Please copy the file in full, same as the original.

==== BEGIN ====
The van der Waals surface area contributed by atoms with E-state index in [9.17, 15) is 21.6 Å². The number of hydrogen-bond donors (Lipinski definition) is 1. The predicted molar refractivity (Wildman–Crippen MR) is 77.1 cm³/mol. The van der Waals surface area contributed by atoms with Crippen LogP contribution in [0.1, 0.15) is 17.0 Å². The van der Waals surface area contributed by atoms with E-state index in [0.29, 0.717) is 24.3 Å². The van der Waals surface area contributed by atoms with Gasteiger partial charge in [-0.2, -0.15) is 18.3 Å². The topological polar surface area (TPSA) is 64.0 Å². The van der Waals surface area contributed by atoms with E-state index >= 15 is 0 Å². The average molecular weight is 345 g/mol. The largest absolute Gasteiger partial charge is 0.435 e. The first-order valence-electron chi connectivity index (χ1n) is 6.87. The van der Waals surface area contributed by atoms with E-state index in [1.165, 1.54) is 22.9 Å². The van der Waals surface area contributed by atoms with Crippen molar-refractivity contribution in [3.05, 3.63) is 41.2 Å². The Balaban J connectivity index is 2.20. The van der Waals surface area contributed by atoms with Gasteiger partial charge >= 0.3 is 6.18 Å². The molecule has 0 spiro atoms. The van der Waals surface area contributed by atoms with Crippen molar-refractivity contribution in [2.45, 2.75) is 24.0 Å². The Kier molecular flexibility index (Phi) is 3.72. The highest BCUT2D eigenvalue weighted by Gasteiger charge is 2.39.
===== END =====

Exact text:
The van der Waals surface area contributed by atoms with E-state index in [9.17, 15) is 21.6 Å². The number of hydrogen-bond donors (Lipinski definition) is 1. The predicted molar refractivity (Wildman–Crippen MR) is 77.1 cm³/mol. The van der Waals surface area contributed by atoms with Crippen LogP contribution in [0.1, 0.15) is 17.0 Å². The van der Waals surface area contributed by atoms with E-state index in [0.29, 0.717) is 24.3 Å². The van der Waals surface area contributed by atoms with Gasteiger partial charge in [-0.2, -0.15) is 18.3 Å². The topological polar surface area (TPSA) is 64.0 Å². The van der Waals surface area contributed by atoms with E-state index >= 15 is 0 Å². The average molecular weight is 345 g/mol. The largest absolute Gasteiger partial charge is 0.435 e. The first-order valence-electron chi connectivity index (χ1n) is 6.87. The van der Waals surface area contributed by atoms with E-state index in [1.165, 1.54) is 22.9 Å². The van der Waals surface area contributed by atoms with Crippen molar-refractivity contribution in [3.05, 3.63) is 41.2 Å². The Balaban J connectivity index is 2.20. The van der Waals surface area contributed by atoms with Gasteiger partial charge >= 0.3 is 6.18 Å². The molecule has 0 spiro atoms. The van der Waals surface area contributed by atoms with Crippen molar-refractivity contribution in [2.45, 2.75) is 24.0 Å². The Kier molecular flexibility index (Phi) is 3.72. The highest BCUT2D eigenvalue weighted by Gasteiger charge is 2.39.